Text and photos Helge Denker
Conservation is about people. People deciding to protect places and plants and animals. Deciding that rhinos and elephants are important. Important for the environment, but also for people. African wildlife is vitally important for Africans. It is a part of our past and must be a part of our future. It is important for our own welfare, our joy and our dignity. And so, while a commercial poaching onslaught is raging around us, some Namibians are doing everything in their power to protect our country’s heritage.
African rhino and elephant numbers:
Eleven tools to fight poaching
What can I do?
There is something about Namibia. Maybe it’s all that sunlight and space, maybe it’s the dynamic mix of our people, maybe it’s an occasional delusion of grandeur… whatever it is, innovation and determination seem to come naturally to many people working here – especially in conservation. It’s an attitude that fits right in with Google’s Global Impact Awards. They go to ‘entrepreneurial teams who think on a global scale and have a healthy disregard for the impossible’.
WWF-US saw the match and secured funding from Google for the WWF Wildlife Crime Technology Project. It’s a global project. First stop – Namibia. We were chosen because of our excellent track record in conserving rhinos, and our innovative approaches, says WWF Project Leader Crawford Allan.
He visited Namibia in November 2013 with a team of experts to get things started, working with the Ministry of Environment and Tourism (MET) on their new objective: State of the art technology that can take the fight against wildlife crime to a new level – up.
Namibia brought its black rhinos back from the brink of local extinction in the 1960s to the healthy and expanding populations we see today in our national parks, communal conservancies and privately-owned conservation areas. The white rhino was reintroduced after becoming extinct in Namibia in the early 1900s, and is doing equally well. As populations grow, some rhinos are constantly moved from areas of high density to former ranges all across the country. It spreads the risk of poaching, links rhinos to local communities, and increases their value – because people benefit from them and see them as their own.
Much of Namibia’s wildlife success story – populations of most species are healthier now than they have been for decades – is based on such partnerships. Having the people on the side of conservation. Sharing both the responsibilities and the benefits of conservation between government and the people. Rural communities are generating tangible returns from wildlife management – as members of communal conservancies or neighbours of parks, and as owners or custodians of wildlife on private land. This is a national vision, and has received ongoing support from the highest levels of government.
When poaching happens, it is seen as stealing from the community, and local people are the first to protect their assets. In the incidents of commercial poaching in Namibia in recent years, the help of local people led to most of the arrests and seizures of rhino horn and ivory. The partnerships go back a long way. For decades, legally-entrenched foundations have been strengthened, enabling wildlife management as a viable land use alongside agriculture, both on communal and privately-owned land.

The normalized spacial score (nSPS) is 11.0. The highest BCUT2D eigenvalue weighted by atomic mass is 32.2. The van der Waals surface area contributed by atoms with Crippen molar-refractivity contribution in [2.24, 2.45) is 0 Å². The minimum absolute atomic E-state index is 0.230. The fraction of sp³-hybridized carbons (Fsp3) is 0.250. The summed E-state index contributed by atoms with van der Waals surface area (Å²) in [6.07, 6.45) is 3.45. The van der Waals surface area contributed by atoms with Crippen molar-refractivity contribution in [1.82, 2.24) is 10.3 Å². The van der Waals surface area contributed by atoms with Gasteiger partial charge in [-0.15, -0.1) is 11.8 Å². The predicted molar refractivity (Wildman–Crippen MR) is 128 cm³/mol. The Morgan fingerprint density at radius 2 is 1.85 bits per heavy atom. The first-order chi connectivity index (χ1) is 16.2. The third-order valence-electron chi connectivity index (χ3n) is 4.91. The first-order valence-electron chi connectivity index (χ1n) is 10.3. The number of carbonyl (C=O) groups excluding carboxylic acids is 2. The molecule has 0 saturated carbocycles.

Namibian conservationists are not resting on their laurels. The looming threat of poaching is real. It can undo the hard work of so many years in no time at all.
A group of dedicated people – MET and NGO staff and private sector specialists – continue to explore innovative ways to conserve our rhino. Pioneering work on wildlife tracking tags over several years has led to remote monitoring of a large number of our rhinos via satellite, cellular and UHF radio networks.
National Rhino Coordinator Pierre du Preez is coordinating much of the work and has more recently begun experimenting with UAVs – unmanned aerial vehicles – as an additional monitoring tool. Funding for many of these initiatives came from Namibia’s Game Products Trust Fund (GPTF), and MET’s Director of Natural Resources Management Louisa Mupetami and her Deputy, Elly Hamunyela, were instrumental securing the funds.
Enter the WWF Project. The MET is already well on their way with the use of high-tech tools, and the additional support from Google and WWF allows rapid implementation.
UAVs are being strategically deployed, a silent eye in the sky, day or night, with high resolution infrared and daylight video footage from the flights going live into an overall surveillance system. The system includes surveillance cameras at waterholes and other strategic sites, as well as the rhino tags.
Colgar Sikopo, Director of Regional Services and Park Management with MET, has been pushing for the use of surveillance technology, and first trials already began in the middle of this year, funded through the Google Global Impact Awards. Surveillance is aimed not just inwards at the animals, but outwards, detecting incoming threats along roads, park boundaries and entrance points. The surveillance can spread like a shield over our rhinos to help protect them.
David Masen is the warden of Waterberg Plateau Park, where much of the testing took place. David grew up in Etosha National Park. He is a member of the Hai||Om, the first known people of that great wildlife haven. David has a deep connection to the environment. He looks at the new technology with one enthusiastic and one sceptical eye. It can help, but it is not the solution. People are the solution. The people who use the technology. The boots on the ground. They will make the difference.
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